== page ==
For more than 30 years, Dollar Tree has made a singular promise to its customers: “Everything’s $1.”

Not anymore.

The Virginia-based retailer, which relies heavily on cheaply made goods from China, said last week that it had begun testing higher prices at some of its stores. Soon, more than 100 Dollar Tree stores across the country will sell items that cost up to $5.

That price increase, spurred by activist investors, comes as the company braces for millions of dollars in new tariff-related expenses that analysts say will disproportionately affect the chain and its lower-income shoppers. The dollar store industry is dominated by two companies: Dollar General and Dollar Tree, which also owns Family Dollar.

Dollar Tree “is the ‘poster child’ for tariff impact,” Judah Frommer, an analyst for Credit Suisse, wrote in a recent note to clients. “China is the source of a substantial majority of the company’s imports.”

The company, he added, imports about 40 percent of its merchandise directly from China. It also sells products from two dozen other countries, including Mexico, leaving it vulnerable to additional tariffs being threatened by President Donald Trump. The president took to Twitter late Thursday to say Mexican imports would be subject to a 5 percent tax starting June 10.

“At the end of the day, these tariffs are a tax on U.S. consumers, and they disproportionately affect the dollar store consumer who is living paycheck to paycheck,” said Anthony Chukumba, an analyst for Loop Capital Markets in Chicago.

Retailers across the country have warned that prices could rise by as much as 20% this year as they face higher costs on items such as shampoo, suitcases and salmon.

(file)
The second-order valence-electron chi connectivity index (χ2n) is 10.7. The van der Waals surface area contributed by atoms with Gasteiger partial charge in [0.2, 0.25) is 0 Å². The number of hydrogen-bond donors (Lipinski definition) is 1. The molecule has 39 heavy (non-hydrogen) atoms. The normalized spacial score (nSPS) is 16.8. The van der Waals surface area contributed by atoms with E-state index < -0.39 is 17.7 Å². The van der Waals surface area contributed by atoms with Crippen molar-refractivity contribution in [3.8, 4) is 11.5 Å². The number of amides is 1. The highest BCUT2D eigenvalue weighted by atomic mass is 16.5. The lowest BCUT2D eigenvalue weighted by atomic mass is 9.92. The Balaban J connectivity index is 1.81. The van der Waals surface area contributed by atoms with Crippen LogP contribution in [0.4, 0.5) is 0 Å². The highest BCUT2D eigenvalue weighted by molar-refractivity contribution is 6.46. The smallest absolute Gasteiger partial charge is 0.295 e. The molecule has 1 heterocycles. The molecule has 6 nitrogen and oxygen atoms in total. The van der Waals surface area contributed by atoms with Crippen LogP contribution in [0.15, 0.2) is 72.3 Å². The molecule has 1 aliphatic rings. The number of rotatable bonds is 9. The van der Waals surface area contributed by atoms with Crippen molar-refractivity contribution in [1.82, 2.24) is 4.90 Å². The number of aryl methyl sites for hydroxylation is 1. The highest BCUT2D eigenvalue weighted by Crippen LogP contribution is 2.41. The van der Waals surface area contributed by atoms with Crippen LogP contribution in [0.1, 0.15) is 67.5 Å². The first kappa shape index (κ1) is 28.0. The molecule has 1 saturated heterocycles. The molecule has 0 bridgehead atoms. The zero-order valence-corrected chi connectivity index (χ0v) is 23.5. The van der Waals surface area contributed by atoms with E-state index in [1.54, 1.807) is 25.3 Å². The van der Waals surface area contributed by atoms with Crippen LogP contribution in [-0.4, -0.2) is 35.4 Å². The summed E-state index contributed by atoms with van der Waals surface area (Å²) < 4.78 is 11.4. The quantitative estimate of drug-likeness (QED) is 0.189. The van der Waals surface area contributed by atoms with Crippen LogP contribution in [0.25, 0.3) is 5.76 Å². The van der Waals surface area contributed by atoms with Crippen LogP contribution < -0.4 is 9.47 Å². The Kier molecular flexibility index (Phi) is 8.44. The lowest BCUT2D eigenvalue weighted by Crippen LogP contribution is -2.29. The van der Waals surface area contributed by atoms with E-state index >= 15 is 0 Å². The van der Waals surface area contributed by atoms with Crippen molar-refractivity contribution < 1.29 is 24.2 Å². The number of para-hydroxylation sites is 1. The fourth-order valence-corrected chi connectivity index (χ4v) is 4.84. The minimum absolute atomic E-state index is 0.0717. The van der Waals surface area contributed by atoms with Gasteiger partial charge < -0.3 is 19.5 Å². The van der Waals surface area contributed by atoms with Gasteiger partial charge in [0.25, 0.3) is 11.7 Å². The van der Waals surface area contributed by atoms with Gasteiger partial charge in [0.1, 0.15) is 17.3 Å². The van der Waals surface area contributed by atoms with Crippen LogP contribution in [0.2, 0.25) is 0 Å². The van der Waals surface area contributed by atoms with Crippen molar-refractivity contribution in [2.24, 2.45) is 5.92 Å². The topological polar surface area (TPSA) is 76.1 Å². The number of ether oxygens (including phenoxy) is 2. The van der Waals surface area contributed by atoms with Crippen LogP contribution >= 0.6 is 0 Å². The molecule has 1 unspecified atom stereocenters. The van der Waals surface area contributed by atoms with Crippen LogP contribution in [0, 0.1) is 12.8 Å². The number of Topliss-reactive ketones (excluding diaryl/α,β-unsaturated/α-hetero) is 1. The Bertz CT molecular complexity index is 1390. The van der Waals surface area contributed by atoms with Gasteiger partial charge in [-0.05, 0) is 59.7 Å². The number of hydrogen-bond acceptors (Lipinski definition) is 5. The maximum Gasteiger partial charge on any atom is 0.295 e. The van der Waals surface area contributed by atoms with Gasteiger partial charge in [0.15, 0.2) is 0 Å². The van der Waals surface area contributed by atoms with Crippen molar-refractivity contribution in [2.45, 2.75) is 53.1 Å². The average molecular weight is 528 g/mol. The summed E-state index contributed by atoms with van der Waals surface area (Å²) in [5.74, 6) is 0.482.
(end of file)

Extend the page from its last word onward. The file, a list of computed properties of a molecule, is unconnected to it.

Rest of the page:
American families will pay almost $800 more a year on items including cribs, shampoo and toilet paper as a result of the Trump administration’s tariffs on Chinese imports, according to a report by the Trade Partnership, a Washington-based research and consulting firm. That number is likely to rise even more if similar taxes are levied on Mexican imports.

Dollar Tree’s largest competitor, Dollar General, said last week that it will likely have to mark up prices to keep up with tariffs.

“We will do everything we can to minimize the impact of tariffs on our customers,” John Garratt, Dollar General’s chief financial officer, said on an earnings call Thursday. “But even with these efforts, we believe our shoppers will be facing higher prices as 2019 progresses.”

The majority of Dollar General’s customers have annual household incomes of less than $49,900, and one-third live in households that earn less than $25,000 a year.

Dollar Tree’s

decision to sell items priced $2 to $5 was made before the newest tariffs on Chinese goods went into effect , according to Randy Guiler, the company’s vice president of investor relations. On Thursday, the company also lowered its profit expectations for the year because of a $15 million increase in import freight costs.

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